In our previous blog, we talked about budget cycles – but our budgeting misery still doesn’t end there. Next, we’re going to tackle how we begin building an IT budget that’s functional, what exactly we need to do, and when we need to do it. So, let’s dive into it…

Our Journey With WAGS

Building an IT Budget

First, figure out what’s hitting you and when. Look back at your purchases for the last five to seven years – and not just net-new acquisitions, but also renewals, support, warranties, etc.

If it’s something that was bought one to three years ago, think through what the long-term life of that item is.

Is it something where the vendor is offering a SaaS that you want to move to? That’s going to incur migration costs (sunk from your employees or outside contractors), as well as the actual SaaS costs.

Is it something you’re going to redevelop? That’s going to incur development costs (sunk from your employees or outside contractors). It will be two to ten times what you expect.

Is it something you’re happy with as-is? If that’s the case, just budget to renew support/warranty for the next year.

Is it something that requires a major upgrade? That’s going to incur some upgrade costs (sunk from your employees or outside contractors) and possibly costs from the vendor.

Building An IT Budget

If it’s something that was bought four to five years ago, think through what your replacement costs will be.

Is it something you want to move to the cloud or redevelop? Unless the vendor has a very easy migration methodology, you probably don’t have time left if it’s already four or five years old, and you probably need to re-invest in what you currently have. Proper migrations to a ‘cloud’ or redevelopment can take multiple years. A simple lift and shift to IaaS doesn’t buy you much.

Is it hardware? Start working on quotes for what a new hardware replacement would be. We recommend five years for most infrastructure hardware as the maximum lifetime. Sometimes it’s good to put it in your year four budget so that if it gets denied, you can come back at year five and say “I said we needed to replace this last year and you made me cut it – we HAVE to do it this year”

Is it software? Have you upgraded it since you bought it? If not, it’s most likely going to be an expensive endeavor to get it to the latest version – and depending on how many versions behind you are, you may need to change your processes/code to support the new versions.

If it’s something that was bought six to seven years ago, HELP IT OUT!

If it’s something you want to move to the cloud or redevelop, you HAVE to shore it up in its current state. Developing and/or moving takes time and energy. Don’t let the on premises or old version go neglected any longer, or it will be EVEN HARDER to get things done. That’s how companies end up supporting 15-year-old versions of software that have zero vendor support while trying to do a multi-million dollar migration.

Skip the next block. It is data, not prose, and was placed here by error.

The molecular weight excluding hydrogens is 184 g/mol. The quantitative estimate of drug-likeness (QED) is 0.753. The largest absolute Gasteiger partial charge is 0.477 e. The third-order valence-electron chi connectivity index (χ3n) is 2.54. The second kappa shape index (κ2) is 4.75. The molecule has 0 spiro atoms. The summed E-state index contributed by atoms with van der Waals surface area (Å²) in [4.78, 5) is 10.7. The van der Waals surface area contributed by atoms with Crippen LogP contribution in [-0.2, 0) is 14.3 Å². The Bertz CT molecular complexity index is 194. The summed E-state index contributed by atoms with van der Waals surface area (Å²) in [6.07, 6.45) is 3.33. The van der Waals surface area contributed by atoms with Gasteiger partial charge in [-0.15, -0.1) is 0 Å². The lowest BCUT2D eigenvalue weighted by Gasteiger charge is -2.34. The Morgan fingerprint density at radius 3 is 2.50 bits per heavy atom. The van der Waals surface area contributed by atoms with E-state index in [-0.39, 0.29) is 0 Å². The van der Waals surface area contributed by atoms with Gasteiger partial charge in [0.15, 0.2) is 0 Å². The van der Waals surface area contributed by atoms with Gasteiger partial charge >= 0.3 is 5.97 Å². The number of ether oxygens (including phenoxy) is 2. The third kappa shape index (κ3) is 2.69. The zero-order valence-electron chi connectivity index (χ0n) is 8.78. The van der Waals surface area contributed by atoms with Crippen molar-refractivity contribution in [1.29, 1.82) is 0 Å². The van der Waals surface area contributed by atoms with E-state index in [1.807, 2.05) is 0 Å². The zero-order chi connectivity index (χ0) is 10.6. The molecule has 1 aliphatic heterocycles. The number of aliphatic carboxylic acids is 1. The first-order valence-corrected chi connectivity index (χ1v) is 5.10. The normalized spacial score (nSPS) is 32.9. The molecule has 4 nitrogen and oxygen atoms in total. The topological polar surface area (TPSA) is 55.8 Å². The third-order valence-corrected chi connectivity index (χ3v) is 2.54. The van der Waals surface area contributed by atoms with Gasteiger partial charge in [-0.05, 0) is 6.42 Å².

Is it hardware? GET OFF OF IT. Hardware has increasingly improved in modern times and, honestly, rarely fails compared to 15-20 years ago. However, now when it fails, it’s often even more painful than it used to be. Modern software/OSes are starting to impose more and more hardware restrictions that keep you from reusing hardware in perpetuity.

For example, Windows Server 2022 won’t run if you don’t have a TPM, and VMware dropped support for older CPUs with version seven. And of course, we can’t forget all of the hardware-based security vulnerabilities that don’t get patched on old hardware – which leaves your environment exposed.

This isn’t just servers – think of switches, routers, firewalls, SANs, etc.

Is it software? Have you upgraded it since you bought it? You REALLY need to. The new version will likely include security patches, but it will definitely include new features/functionality, and probably supports newer OSes.

Also, look to see if there’s a new, major upgrade you need to budget for. Many vendors charge for specific upgrades even though you’re already paying them a yearly ransom tax for upgrades.

Hopefully this helps with the VERY daunting process of budgeting. Often, gathering information on the last few years is difficult if you only operate within your IT bubble. This is a time to bring Accounting into things, as they NEVER forget expenditures and can tell you every dollar spent for the last 30 years. Your request for the last five years should be a very easy task for them.

Stay tuned for our last blog of our budgeting series – how to get your budget approved.

Learn more about making cent$ of IT budgeting!

Interested in a deep dive into your IT environment? Our experts can help you begin building an IT budget that sets your business – and IT infrastructure – up for success. Contact us by calling (502) 204-0404 or emailing info@mirazon.com